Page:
You can take ibuprofen every 6-8 hours, aspirin every 4-6 hours, and naproxen every 12 hours. Therefore, if you take ibuprofen to relieve swelling, you would have to wait approximately 8 hours before using naproxen. If you use naproxen, you would have to wait 12 hours before taking ibuprofen.

Write down the time you take medication to keep track, so you do not accidentally double up on anti-inflammatories. Make sure you also keep track of OTC medications you use so you can let your doctor know. Some OTC medications may have a negative interaction with prescribed medications.

What to Expect After Surgery

If your TFCC tear requires injury, there are some things you should know. For starters, most patients return home the same day of their surgery. In most situations, wrist surgery does not require an overnight stay.

While at home, make sure you wear your splint as instructed. Do not take it off, even to shower. Place a protective cover over the splint, so it stays clean and dry when you take a shower. You should avoid lifting, pushing, and pulling at all costs or you run the risk of re-injury.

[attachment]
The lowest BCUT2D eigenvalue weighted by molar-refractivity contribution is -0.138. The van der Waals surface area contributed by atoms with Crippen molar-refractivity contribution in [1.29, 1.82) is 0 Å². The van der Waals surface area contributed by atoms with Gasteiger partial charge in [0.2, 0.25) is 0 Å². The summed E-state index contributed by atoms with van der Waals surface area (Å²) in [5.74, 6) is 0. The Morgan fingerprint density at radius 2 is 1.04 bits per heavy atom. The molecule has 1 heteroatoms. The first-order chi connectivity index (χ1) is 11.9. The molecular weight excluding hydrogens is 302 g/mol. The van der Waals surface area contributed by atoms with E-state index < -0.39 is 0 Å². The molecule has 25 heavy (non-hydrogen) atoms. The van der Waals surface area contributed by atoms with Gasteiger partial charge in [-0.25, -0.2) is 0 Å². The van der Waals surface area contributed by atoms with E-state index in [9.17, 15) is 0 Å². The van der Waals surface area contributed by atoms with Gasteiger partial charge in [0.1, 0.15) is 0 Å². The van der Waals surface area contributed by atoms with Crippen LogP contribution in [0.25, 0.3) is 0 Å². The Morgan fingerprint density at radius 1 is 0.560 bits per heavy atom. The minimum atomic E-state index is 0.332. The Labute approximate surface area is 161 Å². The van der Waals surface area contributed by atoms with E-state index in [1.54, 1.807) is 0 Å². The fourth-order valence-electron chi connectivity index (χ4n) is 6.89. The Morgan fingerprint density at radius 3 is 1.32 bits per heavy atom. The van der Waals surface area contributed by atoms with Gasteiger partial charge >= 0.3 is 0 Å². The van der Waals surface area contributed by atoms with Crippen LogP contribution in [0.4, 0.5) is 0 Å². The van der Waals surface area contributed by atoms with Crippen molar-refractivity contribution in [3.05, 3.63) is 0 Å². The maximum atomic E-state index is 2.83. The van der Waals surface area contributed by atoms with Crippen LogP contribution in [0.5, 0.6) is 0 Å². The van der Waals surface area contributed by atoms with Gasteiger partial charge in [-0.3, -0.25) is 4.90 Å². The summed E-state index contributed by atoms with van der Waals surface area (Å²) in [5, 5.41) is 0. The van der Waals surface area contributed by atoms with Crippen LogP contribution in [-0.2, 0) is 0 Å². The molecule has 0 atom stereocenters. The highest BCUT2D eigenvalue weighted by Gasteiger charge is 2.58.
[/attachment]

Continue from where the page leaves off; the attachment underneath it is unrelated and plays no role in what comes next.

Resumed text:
The incisions involved with your surgery are usually small. However, swelling can still occur after surgery. To minimize swelling, use anti-inflammatory medications either prescribed to you or purchased over the counter. Make sure you also elevate your hand so that it is above the level of your heart.

Another suggestion is to flex your fingers. Open them to a full extension and close them back again. You do not have to squeeze your hand into a tight fist. Fluid can build up around the surgical area, and flexing your fingers releases that fluid so that it moves back through your hand and toward your heart.

Most importantly, if you have any questions, you should contact your physician. Your physician can help you address concerns with pain, inflammation, questions involving your incisions, and any other discomfort you might feel after TFCC repair surgery.

Make sure to keep your physician’s phone number handy. If possible, request an emergency number so you can contact your physician after hours as needed.